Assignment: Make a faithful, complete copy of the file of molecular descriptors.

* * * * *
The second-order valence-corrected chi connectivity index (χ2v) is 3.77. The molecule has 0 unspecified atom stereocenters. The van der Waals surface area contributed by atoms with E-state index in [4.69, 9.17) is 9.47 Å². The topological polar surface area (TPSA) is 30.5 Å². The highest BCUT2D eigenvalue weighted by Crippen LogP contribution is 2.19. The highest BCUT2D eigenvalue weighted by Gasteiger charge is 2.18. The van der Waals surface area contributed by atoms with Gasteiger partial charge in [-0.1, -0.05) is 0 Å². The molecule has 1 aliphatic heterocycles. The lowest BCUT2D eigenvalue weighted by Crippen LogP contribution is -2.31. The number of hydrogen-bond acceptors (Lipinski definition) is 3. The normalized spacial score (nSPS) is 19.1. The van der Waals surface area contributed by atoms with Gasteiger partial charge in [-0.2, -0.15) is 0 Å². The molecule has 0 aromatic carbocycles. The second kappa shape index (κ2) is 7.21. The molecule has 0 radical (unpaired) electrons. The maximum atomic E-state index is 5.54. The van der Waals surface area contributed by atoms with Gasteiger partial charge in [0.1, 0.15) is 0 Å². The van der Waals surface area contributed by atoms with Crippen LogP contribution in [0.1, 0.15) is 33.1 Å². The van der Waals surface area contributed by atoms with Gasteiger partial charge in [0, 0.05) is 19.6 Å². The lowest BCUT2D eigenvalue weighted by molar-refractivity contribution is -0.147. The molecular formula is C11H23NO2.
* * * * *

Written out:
The second-order valence-corrected chi connectivity index (χ2v) is 3.77. The molecule has 0 unspecified atom stereocenters. The van der Waals surface area contributed by atoms with E-state index in [4.69, 9.17) is 9.47 Å². The topological polar surface area (TPSA) is 30.5 Å². The highest BCUT2D eigenvalue weighted by Crippen LogP contribution is 2.19. The highest BCUT2D eigenvalue weighted by Gasteiger charge is 2.18. The van der Waals surface area contributed by atoms with Gasteiger partial charge in [-0.1, -0.05) is 0 Å². The molecule has 1 aliphatic heterocycles. The lowest BCUT2D eigenvalue weighted by Crippen LogP contribution is -2.31. The number of hydrogen-bond acceptors (Lipinski definition) is 3. The normalized spacial score (nSPS) is 19.1. The van der Waals surface area contributed by atoms with Gasteiger partial charge in [-0.2, -0.15) is 0 Å². The molecule has 0 aromatic carbocycles. The second kappa shape index (κ2) is 7.21. The molecule has 0 radical (unpaired) electrons. The maximum atomic E-state index is 5.54. The van der Waals surface area contributed by atoms with Gasteiger partial charge in [0.1, 0.15) is 0 Å². The van der Waals surface area contributed by atoms with Crippen LogP contribution in [0.1, 0.15) is 33.1 Å². The van der Waals surface area contributed by atoms with Gasteiger partial charge in [0, 0.05) is 19.6 Å². The lowest BCUT2D eigenvalue weighted by molar-refractivity contribution is -0.147. The molecular formula is C11H23NO2.